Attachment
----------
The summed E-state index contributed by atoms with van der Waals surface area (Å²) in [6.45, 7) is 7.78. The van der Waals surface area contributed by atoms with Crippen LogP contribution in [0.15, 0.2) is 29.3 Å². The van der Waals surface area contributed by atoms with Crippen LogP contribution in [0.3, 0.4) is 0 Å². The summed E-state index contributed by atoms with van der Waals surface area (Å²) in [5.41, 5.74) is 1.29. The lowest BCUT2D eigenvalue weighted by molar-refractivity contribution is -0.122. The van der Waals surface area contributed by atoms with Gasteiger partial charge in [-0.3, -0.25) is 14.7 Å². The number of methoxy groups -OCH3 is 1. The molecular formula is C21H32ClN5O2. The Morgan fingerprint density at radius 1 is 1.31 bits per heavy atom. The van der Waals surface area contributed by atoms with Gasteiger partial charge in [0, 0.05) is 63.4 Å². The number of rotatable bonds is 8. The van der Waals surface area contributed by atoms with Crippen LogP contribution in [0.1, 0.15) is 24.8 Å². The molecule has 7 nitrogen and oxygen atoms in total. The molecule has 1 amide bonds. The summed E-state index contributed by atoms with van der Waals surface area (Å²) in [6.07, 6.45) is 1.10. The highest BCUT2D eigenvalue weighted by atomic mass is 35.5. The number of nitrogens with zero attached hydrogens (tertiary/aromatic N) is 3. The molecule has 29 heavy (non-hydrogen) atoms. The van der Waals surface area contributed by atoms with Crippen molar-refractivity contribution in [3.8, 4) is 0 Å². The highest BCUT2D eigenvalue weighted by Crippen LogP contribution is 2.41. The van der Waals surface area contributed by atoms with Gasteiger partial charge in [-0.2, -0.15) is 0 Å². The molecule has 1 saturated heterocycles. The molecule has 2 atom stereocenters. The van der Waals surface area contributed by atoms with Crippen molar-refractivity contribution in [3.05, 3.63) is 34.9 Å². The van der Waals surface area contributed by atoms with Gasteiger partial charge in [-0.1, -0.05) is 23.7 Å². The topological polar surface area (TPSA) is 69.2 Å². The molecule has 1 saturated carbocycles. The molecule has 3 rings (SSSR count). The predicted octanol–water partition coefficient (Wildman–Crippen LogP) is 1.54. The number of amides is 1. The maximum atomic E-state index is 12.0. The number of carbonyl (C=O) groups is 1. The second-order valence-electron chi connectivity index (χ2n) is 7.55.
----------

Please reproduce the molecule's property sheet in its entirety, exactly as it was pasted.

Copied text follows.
The summed E-state index contributed by atoms with van der Waals surface area (Å²) in [6.45, 7) is 7.78. The van der Waals surface area contributed by atoms with Crippen LogP contribution in [0.15, 0.2) is 29.3 Å². The van der Waals surface area contributed by atoms with Crippen LogP contribution in [0.3, 0.4) is 0 Å². The summed E-state index contributed by atoms with van der Waals surface area (Å²) in [5.41, 5.74) is 1.29. The lowest BCUT2D eigenvalue weighted by molar-refractivity contribution is -0.122. The van der Waals surface area contributed by atoms with Gasteiger partial charge in [-0.3, -0.25) is 14.7 Å². The number of methoxy groups -OCH3 is 1. The molecular formula is C21H32ClN5O2. The Morgan fingerprint density at radius 1 is 1.31 bits per heavy atom. The van der Waals surface area contributed by atoms with Gasteiger partial charge in [0, 0.05) is 63.4 Å². The number of rotatable bonds is 8. The van der Waals surface area contributed by atoms with Crippen LogP contribution in [0.1, 0.15) is 24.8 Å². The molecule has 7 nitrogen and oxygen atoms in total. The molecule has 1 amide bonds. The summed E-state index contributed by atoms with van der Waals surface area (Å²) in [6.07, 6.45) is 1.10. The highest BCUT2D eigenvalue weighted by atomic mass is 35.5. The number of nitrogens with zero attached hydrogens (tertiary/aromatic N) is 3. The molecule has 29 heavy (non-hydrogen) atoms. The van der Waals surface area contributed by atoms with Crippen molar-refractivity contribution in [3.8, 4) is 0 Å². The highest BCUT2D eigenvalue weighted by Crippen LogP contribution is 2.41. The van der Waals surface area contributed by atoms with Gasteiger partial charge in [-0.2, -0.15) is 0 Å². The molecule has 1 saturated heterocycles. The molecule has 2 atom stereocenters. The van der Waals surface area contributed by atoms with Crippen molar-refractivity contribution in [3.05, 3.63) is 34.9 Å². The van der Waals surface area contributed by atoms with Gasteiger partial charge in [-0.1, -0.05) is 23.7 Å². The topological polar surface area (TPSA) is 69.2 Å². The molecule has 1 saturated carbocycles. The molecule has 3 rings (SSSR count). The predicted octanol–water partition coefficient (Wildman–Crippen LogP) is 1.54. The number of amides is 1. The maximum atomic E-state index is 12.0. The number of carbonyl (C=O) groups is 1. The second-order valence-electron chi connectivity index (χ2n) is 7.55.